Since the last informal meeting of the Special Session on 16 June, I have continued consultations in various formats. While these have deepened the debate in some areas, overall there is regrettably little substantive progress to report.
In Domestic Support, discussions have continued to focus on different elements of the pillar and their appropriate mix in order to limit the use of trade-distorting support while enabling Members to pursue recognised policy goals. These elements are: AMS, de minimis, Blue Box, OTDS and product-specific limits. Members have continued to express views on the relative value of each individual element as part of the reform programme that we are pursuing.
If I could first accentuate a positive: I have detected some willingness among some members to consider reforms in the area of blue box support. This support — like green box — is currently uncapped, and disciplining this support would therefore represent a degree of reform. Any further discussions in this area will of course require engagement particularly with the members who continue to use blue box support.
Turning to more fundamental issues, while Overall Trade Distorting Support (OTDS) has been seen by many as important in order to limit the use of trade-distorting domestic support effectively over the longer term, it has also proved to be one of the most contentious issues. This is because exemptions provided for some Members in the draft modalities have been put into question by some other Members, who argue in favour of comparable disciplines for all large subsidizers. This, in turn, has made it challenging to get some members to engage on other elements such as AMS general and product specific reductions and reductions in de minimis.
Positions on these threshold issues have not apparently evolved and Members are still far from convergence. However, two non-papers have been submitted since our last meeting and circulated to all Members with the aim of taking these discussions forward: one submitted by Canada and Australia (Job/AG/40), focusing on the current policy space available to members and the other submitted by Norway (Job/AG/42) focusing on existing disciplines and reforms in this area. You will have an opportunity to react to these non-papers in a minute.
In Market Access, recent discussions have focused on alternative approaches to tariff reductions. While positions have not substantially evolved, Members have demonstrated a willingness to explore alternative tariff reduction approaches on a without-prejudice basis, including averaging approaches. At my request, on 24 June the Secretariat circulated a background paper on general tariff reduction approaches; a technical workshop on this issue was held on 26 June. As you will recall, the paper and workshop focused on three types of tariff reduction approaches that had been identified in my communication JOB/AG/39: the tiered formula approach, an approach targeting a reduction in average bound tariffs — the so-called “cut to the average” approach — and an average tariff cut approach.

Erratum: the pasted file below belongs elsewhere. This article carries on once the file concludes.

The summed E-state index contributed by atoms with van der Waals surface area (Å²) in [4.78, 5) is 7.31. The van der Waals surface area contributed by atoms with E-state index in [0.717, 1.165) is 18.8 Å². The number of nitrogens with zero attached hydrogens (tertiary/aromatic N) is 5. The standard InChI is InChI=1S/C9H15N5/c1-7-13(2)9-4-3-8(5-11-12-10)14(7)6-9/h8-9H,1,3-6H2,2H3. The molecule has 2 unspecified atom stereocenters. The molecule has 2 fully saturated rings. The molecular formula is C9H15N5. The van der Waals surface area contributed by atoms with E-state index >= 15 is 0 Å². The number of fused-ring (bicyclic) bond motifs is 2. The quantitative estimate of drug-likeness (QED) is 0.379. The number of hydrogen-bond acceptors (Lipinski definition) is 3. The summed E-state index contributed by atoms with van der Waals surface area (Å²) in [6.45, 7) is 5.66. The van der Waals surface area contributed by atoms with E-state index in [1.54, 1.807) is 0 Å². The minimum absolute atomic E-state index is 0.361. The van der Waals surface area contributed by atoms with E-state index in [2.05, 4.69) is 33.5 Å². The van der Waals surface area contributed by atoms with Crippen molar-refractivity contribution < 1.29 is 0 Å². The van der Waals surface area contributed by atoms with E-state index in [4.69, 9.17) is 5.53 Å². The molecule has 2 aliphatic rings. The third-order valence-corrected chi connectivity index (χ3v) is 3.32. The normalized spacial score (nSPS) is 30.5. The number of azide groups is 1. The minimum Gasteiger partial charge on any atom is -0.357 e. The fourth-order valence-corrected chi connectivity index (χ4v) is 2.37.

As I noted in the fax convening this meeting, while Members have engaged constructively in these discussions, they have also expressed a range of questions or concerns with respect to how other aspects of the market access pillar would relate to particular tariff reduction approaches. I think that deeper discussions are needed on such issues, which include such issues as minimum cuts, tariff escalation and tariff capping provisions, safeguards — and in particular the SSM — tropical products, TRQs, special and sensitive products, and specific provisions for special and differential treatment. It would be useful to get a better understanding of how members see such elements in the context of any alternative approaches to tariff reductions. While I am aware that in some smaller group discussions there have been a number of exchanges in these areas, it would be important that some of the perspectives and exchanges are shared more widely with the membership. More fundamentally, if members are to move into the area of alternative tariff approaches involving averaging, they will need to take clear decisions on whether these approaches are based around a cut to the average or an average cut, and what is the % reduction level of ambition sought for members in different categories or situations in respect of either of these approaches, whichever one might be pursued. These issues are under discussion in smaller group processes and in individual consultations that I've had, but it's fair to say we are still a long way from getting clear answers here. The fundamental difference relates to the differences of views between key participants on their respective contributions to any outcome and what they stand to get in return.